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Honouring Abdul Hayee

At the age of 72, Abdul Hayee was honoured with his first solo exhibition at Art Citi gallery, Karachi on 11th April 2019. One of the few remaining original watercolour masters of Pakistan, Abdul Hayee has spent his fruitful life, dedicated to the Art world and all those related to it. The exhibition displayed a wide variety of his nature paintings with all proceeds going directly to the artist.

 

Abdul Hayee was born in a village between Kanpur and Agra, India in 1948. From a family of five brothers, he was the only one to show an interest to art, which led him to the Karachi School of Art. Here he received a Diploma in Fine Art in 1971. Through out his four decades of service to the field, Hayee has welcomed the opportunity to teach anyone who is interested. He has been often seen on sight, painting and teaching his technique of watercolour.

 

He has travelled to various parts of Pakistan and explores the beauty of nature in his work. Be it, the blues of skies, the vibrancy of flowers or the intensity of the Northern Areas, Hayee expresses emotion, vitality and prosperity in his paintings.

Hayee is a believer in interacting with the landscape that one is interested in painted. He often tells his students ‘to look past the obvious, observe the environment closely and engage with the subject matter.’

 

The artist’s colourful paintings appear as ghostly impressions of the past. Since many are on-sight paintings, the works seem to flow on the paper, much like the live moving scene that may have inspired it. Holistically and at a distance, the painted landscape peers out to the viewer, though on closer inspection, the work may seem like just overlapping strokes. However, it is clear that not one brush stroke is amiss; each hold a purpose is telling Hayee’s beautiful tale.

 

The artist cleverly composes his imagery so as to create a painting that engaging the whole space. He also chooses areas of the painting that should be worked in great detail and those that shouldn’t, so much so, that certain sections are left blank so as to allow the white of the paper to become a part of the painting and aids in defining the work of art.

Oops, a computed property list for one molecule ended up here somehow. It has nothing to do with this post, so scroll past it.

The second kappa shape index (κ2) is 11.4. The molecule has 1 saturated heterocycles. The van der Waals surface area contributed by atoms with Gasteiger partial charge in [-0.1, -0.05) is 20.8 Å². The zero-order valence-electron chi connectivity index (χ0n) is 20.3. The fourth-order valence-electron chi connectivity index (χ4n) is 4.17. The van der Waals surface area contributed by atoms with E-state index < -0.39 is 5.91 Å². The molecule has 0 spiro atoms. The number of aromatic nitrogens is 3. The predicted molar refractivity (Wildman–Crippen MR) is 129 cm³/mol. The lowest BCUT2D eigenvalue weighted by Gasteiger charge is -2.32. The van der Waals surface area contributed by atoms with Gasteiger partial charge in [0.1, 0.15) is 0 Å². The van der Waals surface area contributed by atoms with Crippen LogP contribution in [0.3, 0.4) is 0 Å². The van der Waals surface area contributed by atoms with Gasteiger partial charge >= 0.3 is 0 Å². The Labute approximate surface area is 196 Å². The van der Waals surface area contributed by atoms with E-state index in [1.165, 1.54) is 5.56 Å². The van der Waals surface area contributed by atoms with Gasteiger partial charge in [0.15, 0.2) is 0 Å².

Compared to his scenery paintings, his flower studies appear more abstract. Without defining many qualities of the flower, other than colour, the artist seems to focus on capturing the fluidity and softness of it. These paintings are bright and evoke a sense of joy and calm for viewer. It is also interesting to note that even without a clear distinction between foreground and background in the paintings, as Hayee seems to blend in all the surface planes into one, there is still a visual semblance of the where the flower is placed in each painting, be it in a vase, or growing from a shrub.

 

Along with being a conveyor of nature’s beauty, Hayee also portrays the everyday of the local man, particularly those that care of the gardens, heritage sights, and boats. In several paintings, vague impressions of people can be noted busy going about their daily life; fishing, making boats, tending to the architecture and landscapes and shopping. Through his live painting, he is able to explore the people while walking, working or even in the group and his cleverly placed brushstrokes give us an impression of what exactly is happening.

 

Watercolour has had a long history with Pakistan. Our country is home to some of the most revered masters and it is a delight to see them beginning to re-emerge through local and international watercolour biennales and exhibitions. Contemporary watercolour is on the rise and it is exciting to see how our local water-colourists continue to move forward in the art world.

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